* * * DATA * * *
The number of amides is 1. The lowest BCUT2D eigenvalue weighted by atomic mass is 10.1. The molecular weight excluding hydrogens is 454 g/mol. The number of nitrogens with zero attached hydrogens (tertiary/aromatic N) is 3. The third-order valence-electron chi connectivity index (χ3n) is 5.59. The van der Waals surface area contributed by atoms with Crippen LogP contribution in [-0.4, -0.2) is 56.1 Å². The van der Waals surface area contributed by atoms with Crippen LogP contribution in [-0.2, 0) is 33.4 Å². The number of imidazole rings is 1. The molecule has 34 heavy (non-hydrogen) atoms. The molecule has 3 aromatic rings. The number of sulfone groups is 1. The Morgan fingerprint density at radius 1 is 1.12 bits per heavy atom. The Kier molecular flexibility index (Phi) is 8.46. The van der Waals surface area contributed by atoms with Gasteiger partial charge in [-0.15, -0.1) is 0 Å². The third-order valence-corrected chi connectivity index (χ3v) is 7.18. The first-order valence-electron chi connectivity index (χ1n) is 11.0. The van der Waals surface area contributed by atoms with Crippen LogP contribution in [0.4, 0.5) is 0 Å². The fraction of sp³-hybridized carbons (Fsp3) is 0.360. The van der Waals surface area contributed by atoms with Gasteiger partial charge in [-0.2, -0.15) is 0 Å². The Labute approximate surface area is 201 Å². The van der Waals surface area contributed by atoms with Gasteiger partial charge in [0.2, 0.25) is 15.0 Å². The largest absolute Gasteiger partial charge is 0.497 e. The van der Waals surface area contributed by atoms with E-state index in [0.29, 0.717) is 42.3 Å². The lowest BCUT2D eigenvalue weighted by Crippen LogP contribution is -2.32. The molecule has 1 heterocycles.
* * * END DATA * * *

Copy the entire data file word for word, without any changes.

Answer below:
The number of amides is 1. The lowest BCUT2D eigenvalue weighted by atomic mass is 10.1. The molecular weight excluding hydrogens is 454 g/mol. The number of nitrogens with zero attached hydrogens (tertiary/aromatic N) is 3. The third-order valence-electron chi connectivity index (χ3n) is 5.59. The van der Waals surface area contributed by atoms with Crippen LogP contribution in [-0.4, -0.2) is 56.1 Å². The van der Waals surface area contributed by atoms with Crippen LogP contribution in [-0.2, 0) is 33.4 Å². The number of imidazole rings is 1. The molecule has 34 heavy (non-hydrogen) atoms. The molecule has 3 aromatic rings. The number of sulfone groups is 1. The Morgan fingerprint density at radius 1 is 1.12 bits per heavy atom. The Kier molecular flexibility index (Phi) is 8.46. The van der Waals surface area contributed by atoms with Gasteiger partial charge in [-0.15, -0.1) is 0 Å². The third-order valence-corrected chi connectivity index (χ3v) is 7.18. The first-order valence-electron chi connectivity index (χ1n) is 11.0. The van der Waals surface area contributed by atoms with Crippen LogP contribution in [0.4, 0.5) is 0 Å². The fraction of sp³-hybridized carbons (Fsp3) is 0.360. The van der Waals surface area contributed by atoms with Gasteiger partial charge in [-0.2, -0.15) is 0 Å². The Labute approximate surface area is 201 Å². The van der Waals surface area contributed by atoms with Gasteiger partial charge in [0.2, 0.25) is 15.0 Å². The largest absolute Gasteiger partial charge is 0.497 e. The van der Waals surface area contributed by atoms with E-state index in [0.29, 0.717) is 42.3 Å². The lowest BCUT2D eigenvalue weighted by Crippen LogP contribution is -2.32. The molecule has 1 heterocycles.